Matthew 22: 15-22

I remember, nearly a decade ago, watching a video on YouTube. In the video, the hosts of the show, consistent with their political leanings, filmed their infiltration of an environmentalist rally. There, they spoke with attendees and asked for signatures on their petition to ban a purportedly dangerous chemical. This chemical was largely unregulated, had been detected in our water supply along with countless food items, and could cause death within minutes if inhaled in sufficient quantities. The chemical in question was described with the scary-sounding name, “dihydrogen monoxide.” You might know it better by its chemical formula: H2O. Largely unregulated, in our food and water, it can cause death if inhaled in sufficient quantities, it was water.

Given the deliberately fearful and deceptive framing of the issue, many people were caught on camera signing a petition to ban water. The point of the exercise was, ostensibly, to show viewers how fear-mongering campaigns can lead us to embrace unnecessary and absurd views without even realizing it, a noble goal. But not really. That wasn’t the real goal. The real goal was to put the hosts’ political opponents in a publicly silly position, so that they could come back to their already-convinced viewers and joke about how dumb those other people looked. It was framed as meaningful political experimentation, but it was just entertainment, just an in-group shoring up their own identity by mocking an out-group.

This behavior is common in our own political landscape. The online right seems to hold “owning the libs” as its singular core value, and this approach of getting-our-opponents-to-say-dumb-things-on-film has been a hallmark of left-leaning programs past and present, like The Daily Show and The Colbert Report. It’s common. And I get why. It’s funny! It’s fun! It’s fun to joke around with people you agree with about how you’re right and others are wrong. It’s fun to come up with ways to make our opponents say things that confirm our biases that they’re stupid and clearly haven’t thought things through. It’s fun to share a sense of meaningful identity with our peers, and agreeing that we get it while other people don’t is a really effective shortcut to feeling like we have meaningful identity.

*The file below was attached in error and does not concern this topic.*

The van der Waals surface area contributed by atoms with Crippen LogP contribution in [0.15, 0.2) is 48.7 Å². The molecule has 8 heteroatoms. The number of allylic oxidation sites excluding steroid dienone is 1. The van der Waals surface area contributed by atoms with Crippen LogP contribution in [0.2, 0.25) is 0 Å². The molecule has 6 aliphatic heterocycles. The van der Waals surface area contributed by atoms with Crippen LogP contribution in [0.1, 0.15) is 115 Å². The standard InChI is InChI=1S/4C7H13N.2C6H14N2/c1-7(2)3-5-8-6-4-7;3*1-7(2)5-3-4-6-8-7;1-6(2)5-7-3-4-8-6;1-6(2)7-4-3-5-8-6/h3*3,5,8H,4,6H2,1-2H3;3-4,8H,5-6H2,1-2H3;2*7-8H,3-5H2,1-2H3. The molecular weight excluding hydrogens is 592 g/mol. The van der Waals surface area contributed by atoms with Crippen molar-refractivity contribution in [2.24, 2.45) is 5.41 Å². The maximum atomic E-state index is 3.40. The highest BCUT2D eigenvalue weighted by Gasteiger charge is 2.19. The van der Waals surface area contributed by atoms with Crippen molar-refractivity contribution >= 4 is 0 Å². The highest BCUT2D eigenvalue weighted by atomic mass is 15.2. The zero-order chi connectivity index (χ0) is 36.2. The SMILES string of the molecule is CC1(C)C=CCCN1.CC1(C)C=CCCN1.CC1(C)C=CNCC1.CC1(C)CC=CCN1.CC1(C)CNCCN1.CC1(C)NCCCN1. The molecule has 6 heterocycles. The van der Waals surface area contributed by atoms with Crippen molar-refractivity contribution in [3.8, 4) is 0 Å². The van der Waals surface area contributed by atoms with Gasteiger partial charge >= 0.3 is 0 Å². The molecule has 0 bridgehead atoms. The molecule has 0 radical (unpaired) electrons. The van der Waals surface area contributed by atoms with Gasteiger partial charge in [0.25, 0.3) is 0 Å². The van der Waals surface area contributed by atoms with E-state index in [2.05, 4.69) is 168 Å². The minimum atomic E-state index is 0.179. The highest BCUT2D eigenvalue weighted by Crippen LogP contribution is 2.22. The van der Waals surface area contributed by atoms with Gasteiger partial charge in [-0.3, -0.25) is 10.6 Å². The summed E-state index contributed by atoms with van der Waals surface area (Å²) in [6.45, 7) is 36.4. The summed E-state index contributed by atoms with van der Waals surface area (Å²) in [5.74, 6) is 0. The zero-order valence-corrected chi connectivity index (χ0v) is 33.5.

I was reminded of this phenomenon by today’s Gospel reading because that’s basically what happens. Jesus offends some of the priestly class in Jerusalem, so they send to him Pharisees and Herodians to try to entrap him, asking about the propriety of paying taxes to the emperor. Now, there are a number of ways this could have unfolded. If Jesus had said not to pay taxes that would have put him in explicit rebellion against the empire, which may have led to his death. Maybe that’s what the priests of Jerusalem were hoping for, but it wasn’t very likely. He simply hadn’t been teaching revolt against the political authorities; why would he start now? Or, maybe Jesus would encourage people to pay their taxes, invoking the wrath of the crowd. Maybe, but Jesus had faced wrathful crowds before, and that hadn’t prevented him from doing his thing.

What I’m saying is that, if the priests had a calculated political strategy here, something meant to really bring about a change in the situation, it doesn’t seem all that well thought-out. So, maybe they didn’t. Maybe they acted like we see so often today. Maybe they could conjure up those reasons, those potential outcomes, as ways to justify their plan as practical and effective, but were more motivated by the sheer irresistible fun of seeing an opponent duped in public.

I think this story is really instructive in how to understand and deal with political and social division. Jesus is described as “sensing their malice” and so responds accordingly. He doesn’t entertain the idea that these are people who are being honest. He doesn’t play dumb. He doesn’t even take the question all that seriously; his answer of giving to God what is God’s and giving to the emperor what is the emperor’s, is somewhat cryptic and confusing, and can be interpreted in a number of ways. But his approach is really helpful, because I think it’s a good example for us. Jesus repeatedly finds time to interact with people who have genuine disagreements with him, or who genuinely find his teachings confusing. It’s when he senses that people are not open to the truth, that people are not open to changing in any meaningful way, that Jesus gets more testy, more dismissive, as he is here.